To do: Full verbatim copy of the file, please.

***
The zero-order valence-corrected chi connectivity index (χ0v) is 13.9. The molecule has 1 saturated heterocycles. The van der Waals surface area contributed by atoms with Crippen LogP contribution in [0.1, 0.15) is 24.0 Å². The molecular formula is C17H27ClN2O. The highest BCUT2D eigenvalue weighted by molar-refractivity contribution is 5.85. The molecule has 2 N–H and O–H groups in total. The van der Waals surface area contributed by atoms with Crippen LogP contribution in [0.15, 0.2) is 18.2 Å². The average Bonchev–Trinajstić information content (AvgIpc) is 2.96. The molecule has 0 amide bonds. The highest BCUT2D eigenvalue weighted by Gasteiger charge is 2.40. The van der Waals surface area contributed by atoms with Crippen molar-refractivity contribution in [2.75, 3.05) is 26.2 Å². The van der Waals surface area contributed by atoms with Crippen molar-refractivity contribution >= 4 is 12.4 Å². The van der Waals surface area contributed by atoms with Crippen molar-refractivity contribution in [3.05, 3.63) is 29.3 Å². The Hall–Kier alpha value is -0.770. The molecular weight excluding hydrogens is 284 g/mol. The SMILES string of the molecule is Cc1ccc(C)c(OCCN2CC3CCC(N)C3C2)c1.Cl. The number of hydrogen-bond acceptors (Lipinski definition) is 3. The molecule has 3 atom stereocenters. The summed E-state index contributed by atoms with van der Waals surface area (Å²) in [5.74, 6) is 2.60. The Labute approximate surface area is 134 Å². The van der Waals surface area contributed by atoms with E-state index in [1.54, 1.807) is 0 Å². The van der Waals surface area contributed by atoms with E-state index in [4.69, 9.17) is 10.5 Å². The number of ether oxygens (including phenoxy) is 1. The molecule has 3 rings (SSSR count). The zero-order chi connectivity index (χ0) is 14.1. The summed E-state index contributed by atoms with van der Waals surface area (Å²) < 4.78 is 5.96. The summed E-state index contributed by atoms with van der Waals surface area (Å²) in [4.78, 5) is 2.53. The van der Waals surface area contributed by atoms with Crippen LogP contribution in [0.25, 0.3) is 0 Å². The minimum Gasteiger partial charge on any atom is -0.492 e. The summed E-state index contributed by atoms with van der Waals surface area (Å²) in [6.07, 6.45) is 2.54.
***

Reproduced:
The zero-order valence-corrected chi connectivity index (χ0v) is 13.9. The molecule has 1 saturated heterocycles. The van der Waals surface area contributed by atoms with Crippen LogP contribution in [0.1, 0.15) is 24.0 Å². The molecular formula is C17H27ClN2O. The highest BCUT2D eigenvalue weighted by molar-refractivity contribution is 5.85. The molecule has 2 N–H and O–H groups in total. The van der Waals surface area contributed by atoms with Crippen LogP contribution in [0.15, 0.2) is 18.2 Å². The average Bonchev–Trinajstić information content (AvgIpc) is 2.96. The molecule has 0 amide bonds. The highest BCUT2D eigenvalue weighted by Gasteiger charge is 2.40. The van der Waals surface area contributed by atoms with Crippen molar-refractivity contribution in [2.75, 3.05) is 26.2 Å². The van der Waals surface area contributed by atoms with Crippen molar-refractivity contribution >= 4 is 12.4 Å². The van der Waals surface area contributed by atoms with Crippen molar-refractivity contribution in [3.05, 3.63) is 29.3 Å². The Hall–Kier alpha value is -0.770. The molecular weight excluding hydrogens is 284 g/mol. The SMILES string of the molecule is Cc1ccc(C)c(OCCN2CC3CCC(N)C3C2)c1.Cl. The number of hydrogen-bond acceptors (Lipinski definition) is 3. The molecule has 3 atom stereocenters. The summed E-state index contributed by atoms with van der Waals surface area (Å²) in [5.74, 6) is 2.60. The Labute approximate surface area is 134 Å². The van der Waals surface area contributed by atoms with E-state index in [1.54, 1.807) is 0 Å². The van der Waals surface area contributed by atoms with E-state index in [4.69, 9.17) is 10.5 Å². The number of ether oxygens (including phenoxy) is 1. The molecule has 3 rings (SSSR count). The zero-order chi connectivity index (χ0) is 14.1. The summed E-state index contributed by atoms with van der Waals surface area (Å²) < 4.78 is 5.96. The summed E-state index contributed by atoms with van der Waals surface area (Å²) in [4.78, 5) is 2.53. The van der Waals surface area contributed by atoms with Crippen LogP contribution in [0.25, 0.3) is 0 Å². The minimum Gasteiger partial charge on any atom is -0.492 e. The summed E-state index contributed by atoms with van der Waals surface area (Å²) in [6.07, 6.45) is 2.54.